Between the InterviewsPosted: April 7, 2016
Before the first interview with a Bedford College science alumnus, I was anxious about the quality and quantity of my questions – would there be enough? Would they relate to her life at all? I had pretty much no idea what her life story was – had she continued with science after Bedford? Was she married? I even asked a friend to pretend to be a 70-year-old lady to try and work out if the questions would work! (Bizarrely, most of his answers were accurate to my interviewee’s life!)
Heading into the second interview, the nerves are back. I want to improve on the errors I made last time: asking some questions which were in hindsight leading, missing out some meta-information from the beginning. But I’ve already asked all the ‘easy’ questions: we covered early life, college, and career extensively in the last interview. What I now need to go more in depth about her scientific work, and the traumatic experiences we somewhat skated over last time. I need to ask about gender in science without imposing a narrative of discrimination on a lady who might not have felt that way – as somewhat indicated by previous answers. For these subjects, I’m on unfamiliar turf – we covered the more solid terrain of college food and career trajectory in the first interview. But I’m a bit stumped for more questions; we both ended the last interview questioning what more there is to say. Hopefully I can recapture the rapport we developed in the last session, and allow her to look further into her memories of her life.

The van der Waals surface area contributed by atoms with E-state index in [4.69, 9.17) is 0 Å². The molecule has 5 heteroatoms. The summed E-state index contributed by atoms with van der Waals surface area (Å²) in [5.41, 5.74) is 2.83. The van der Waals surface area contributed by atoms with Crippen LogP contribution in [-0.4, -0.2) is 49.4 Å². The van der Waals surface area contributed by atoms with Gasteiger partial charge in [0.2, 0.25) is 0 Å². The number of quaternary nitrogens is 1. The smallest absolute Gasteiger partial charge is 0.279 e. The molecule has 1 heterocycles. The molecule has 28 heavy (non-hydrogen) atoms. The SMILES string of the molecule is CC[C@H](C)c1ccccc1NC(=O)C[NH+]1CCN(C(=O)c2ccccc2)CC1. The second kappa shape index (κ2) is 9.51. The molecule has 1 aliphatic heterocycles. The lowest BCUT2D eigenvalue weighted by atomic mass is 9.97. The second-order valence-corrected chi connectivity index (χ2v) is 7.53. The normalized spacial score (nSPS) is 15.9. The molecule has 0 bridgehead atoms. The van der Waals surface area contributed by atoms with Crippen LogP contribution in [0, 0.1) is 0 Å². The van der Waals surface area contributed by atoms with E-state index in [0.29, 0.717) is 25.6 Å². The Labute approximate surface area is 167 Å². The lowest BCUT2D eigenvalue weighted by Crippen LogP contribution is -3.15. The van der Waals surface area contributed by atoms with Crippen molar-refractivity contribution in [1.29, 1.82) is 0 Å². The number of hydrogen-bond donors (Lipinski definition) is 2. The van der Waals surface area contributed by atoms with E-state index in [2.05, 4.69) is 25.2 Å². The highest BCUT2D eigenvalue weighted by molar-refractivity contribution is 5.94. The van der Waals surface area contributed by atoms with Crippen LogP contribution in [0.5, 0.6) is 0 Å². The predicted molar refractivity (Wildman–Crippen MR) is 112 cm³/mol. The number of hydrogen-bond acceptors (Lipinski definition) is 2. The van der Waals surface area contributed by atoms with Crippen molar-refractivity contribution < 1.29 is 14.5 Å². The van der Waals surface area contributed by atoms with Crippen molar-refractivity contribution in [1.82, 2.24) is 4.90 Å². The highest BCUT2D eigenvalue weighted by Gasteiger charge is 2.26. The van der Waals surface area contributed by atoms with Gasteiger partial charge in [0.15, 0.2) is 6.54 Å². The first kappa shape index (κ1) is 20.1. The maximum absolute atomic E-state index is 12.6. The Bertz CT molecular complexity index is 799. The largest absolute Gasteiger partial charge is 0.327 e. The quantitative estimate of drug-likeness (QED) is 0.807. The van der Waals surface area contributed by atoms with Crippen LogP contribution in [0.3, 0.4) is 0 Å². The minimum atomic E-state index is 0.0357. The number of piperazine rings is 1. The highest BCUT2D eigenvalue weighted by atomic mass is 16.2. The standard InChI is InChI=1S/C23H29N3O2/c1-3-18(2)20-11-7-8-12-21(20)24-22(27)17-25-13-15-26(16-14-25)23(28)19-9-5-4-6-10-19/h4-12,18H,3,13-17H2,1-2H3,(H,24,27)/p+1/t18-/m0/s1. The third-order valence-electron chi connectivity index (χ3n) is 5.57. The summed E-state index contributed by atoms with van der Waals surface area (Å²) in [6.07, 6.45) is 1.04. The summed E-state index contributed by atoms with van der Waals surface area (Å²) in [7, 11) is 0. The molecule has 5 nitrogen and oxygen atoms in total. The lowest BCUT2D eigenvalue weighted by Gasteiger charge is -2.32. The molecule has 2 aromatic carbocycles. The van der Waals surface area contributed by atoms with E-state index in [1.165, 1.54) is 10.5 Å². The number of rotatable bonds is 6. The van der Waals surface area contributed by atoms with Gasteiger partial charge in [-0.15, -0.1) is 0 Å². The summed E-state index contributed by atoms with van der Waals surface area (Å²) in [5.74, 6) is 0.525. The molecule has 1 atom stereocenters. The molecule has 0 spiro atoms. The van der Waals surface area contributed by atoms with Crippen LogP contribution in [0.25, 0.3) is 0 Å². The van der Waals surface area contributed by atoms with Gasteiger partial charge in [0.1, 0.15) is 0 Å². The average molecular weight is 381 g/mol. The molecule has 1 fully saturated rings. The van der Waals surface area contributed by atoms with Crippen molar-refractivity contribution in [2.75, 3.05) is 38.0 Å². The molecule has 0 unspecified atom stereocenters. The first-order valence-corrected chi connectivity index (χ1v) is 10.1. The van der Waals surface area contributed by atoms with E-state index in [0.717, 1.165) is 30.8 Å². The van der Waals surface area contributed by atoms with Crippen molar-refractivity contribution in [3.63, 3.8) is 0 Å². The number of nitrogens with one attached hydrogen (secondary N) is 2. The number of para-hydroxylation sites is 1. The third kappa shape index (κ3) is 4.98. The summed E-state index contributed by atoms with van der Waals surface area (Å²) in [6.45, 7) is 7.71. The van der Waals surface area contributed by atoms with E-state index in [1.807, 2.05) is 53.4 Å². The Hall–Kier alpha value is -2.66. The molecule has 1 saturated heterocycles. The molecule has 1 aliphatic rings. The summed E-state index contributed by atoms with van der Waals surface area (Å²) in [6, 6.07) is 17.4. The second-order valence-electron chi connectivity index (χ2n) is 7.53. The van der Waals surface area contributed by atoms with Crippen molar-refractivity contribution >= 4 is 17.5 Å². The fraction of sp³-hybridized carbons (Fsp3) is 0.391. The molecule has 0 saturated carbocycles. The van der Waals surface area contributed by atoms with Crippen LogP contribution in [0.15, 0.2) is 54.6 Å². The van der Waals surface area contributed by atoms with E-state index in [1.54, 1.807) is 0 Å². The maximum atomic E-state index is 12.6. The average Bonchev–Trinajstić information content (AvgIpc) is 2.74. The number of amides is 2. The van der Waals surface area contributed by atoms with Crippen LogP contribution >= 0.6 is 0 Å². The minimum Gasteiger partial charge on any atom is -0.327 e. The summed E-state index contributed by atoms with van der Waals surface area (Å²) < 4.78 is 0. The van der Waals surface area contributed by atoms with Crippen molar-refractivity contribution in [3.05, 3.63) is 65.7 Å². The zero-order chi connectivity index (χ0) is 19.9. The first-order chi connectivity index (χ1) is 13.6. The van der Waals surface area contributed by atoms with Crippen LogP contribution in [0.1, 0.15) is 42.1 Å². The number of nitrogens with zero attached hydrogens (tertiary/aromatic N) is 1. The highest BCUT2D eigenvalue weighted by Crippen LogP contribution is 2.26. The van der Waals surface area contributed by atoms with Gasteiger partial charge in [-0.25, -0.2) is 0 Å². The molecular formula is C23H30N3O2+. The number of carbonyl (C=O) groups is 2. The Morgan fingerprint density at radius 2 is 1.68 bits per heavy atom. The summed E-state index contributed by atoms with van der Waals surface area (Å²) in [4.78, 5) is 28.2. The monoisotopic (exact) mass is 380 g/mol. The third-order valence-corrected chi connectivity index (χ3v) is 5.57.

It feels slightly odd capturing a life history for an archive but not for my own historical project. While we’ve been given a particular brief, it feels like a bit of a disadvantage to not have a personal agenda I’m searching for. There are no questions I have to ask for use in a project, only to ensure the best and most useful oral history interview possible. I want to cover all eventualities, to assist the college, future researchers, and of course, the subject herself.